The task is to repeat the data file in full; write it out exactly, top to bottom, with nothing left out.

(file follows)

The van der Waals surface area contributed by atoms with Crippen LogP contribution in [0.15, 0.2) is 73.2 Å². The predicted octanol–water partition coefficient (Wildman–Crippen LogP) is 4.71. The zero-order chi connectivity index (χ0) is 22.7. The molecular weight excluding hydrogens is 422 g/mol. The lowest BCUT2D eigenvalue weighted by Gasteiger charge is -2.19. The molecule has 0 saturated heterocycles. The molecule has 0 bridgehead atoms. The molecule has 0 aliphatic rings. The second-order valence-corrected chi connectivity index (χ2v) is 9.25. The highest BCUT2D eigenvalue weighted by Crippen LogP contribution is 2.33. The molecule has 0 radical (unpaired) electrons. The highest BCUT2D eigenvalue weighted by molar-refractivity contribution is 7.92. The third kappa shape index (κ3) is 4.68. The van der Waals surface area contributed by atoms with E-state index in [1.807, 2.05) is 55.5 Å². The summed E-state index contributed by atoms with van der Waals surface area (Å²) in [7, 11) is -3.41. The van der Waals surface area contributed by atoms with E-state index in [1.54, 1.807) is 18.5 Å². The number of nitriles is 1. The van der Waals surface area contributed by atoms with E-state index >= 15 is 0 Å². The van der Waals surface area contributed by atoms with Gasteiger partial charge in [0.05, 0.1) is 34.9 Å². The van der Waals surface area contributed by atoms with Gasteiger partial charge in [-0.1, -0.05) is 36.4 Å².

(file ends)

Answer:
The van der Waals surface area contributed by atoms with Crippen LogP contribution in [0.15, 0.2) is 73.2 Å². The predicted octanol–water partition coefficient (Wildman–Crippen LogP) is 4.71. The zero-order chi connectivity index (χ0) is 22.7. The molecular weight excluding hydrogens is 422 g/mol. The lowest BCUT2D eigenvalue weighted by Gasteiger charge is -2.19. The molecule has 0 saturated heterocycles. The molecule has 0 bridgehead atoms. The molecule has 0 aliphatic rings. The second-order valence-corrected chi connectivity index (χ2v) is 9.25. The highest BCUT2D eigenvalue weighted by Crippen LogP contribution is 2.33. The molecule has 0 radical (unpaired) electrons. The highest BCUT2D eigenvalue weighted by molar-refractivity contribution is 7.92. The third kappa shape index (κ3) is 4.68. The van der Waals surface area contributed by atoms with E-state index in [1.807, 2.05) is 55.5 Å². The summed E-state index contributed by atoms with van der Waals surface area (Å²) in [7, 11) is -3.41. The van der Waals surface area contributed by atoms with E-state index in [1.54, 1.807) is 18.5 Å². The number of nitriles is 1. The van der Waals surface area contributed by atoms with E-state index >= 15 is 0 Å². The van der Waals surface area contributed by atoms with Gasteiger partial charge in [0.05, 0.1) is 34.9 Å². The van der Waals surface area contributed by atoms with Gasteiger partial charge in [-0.1, -0.05) is 36.4 Å².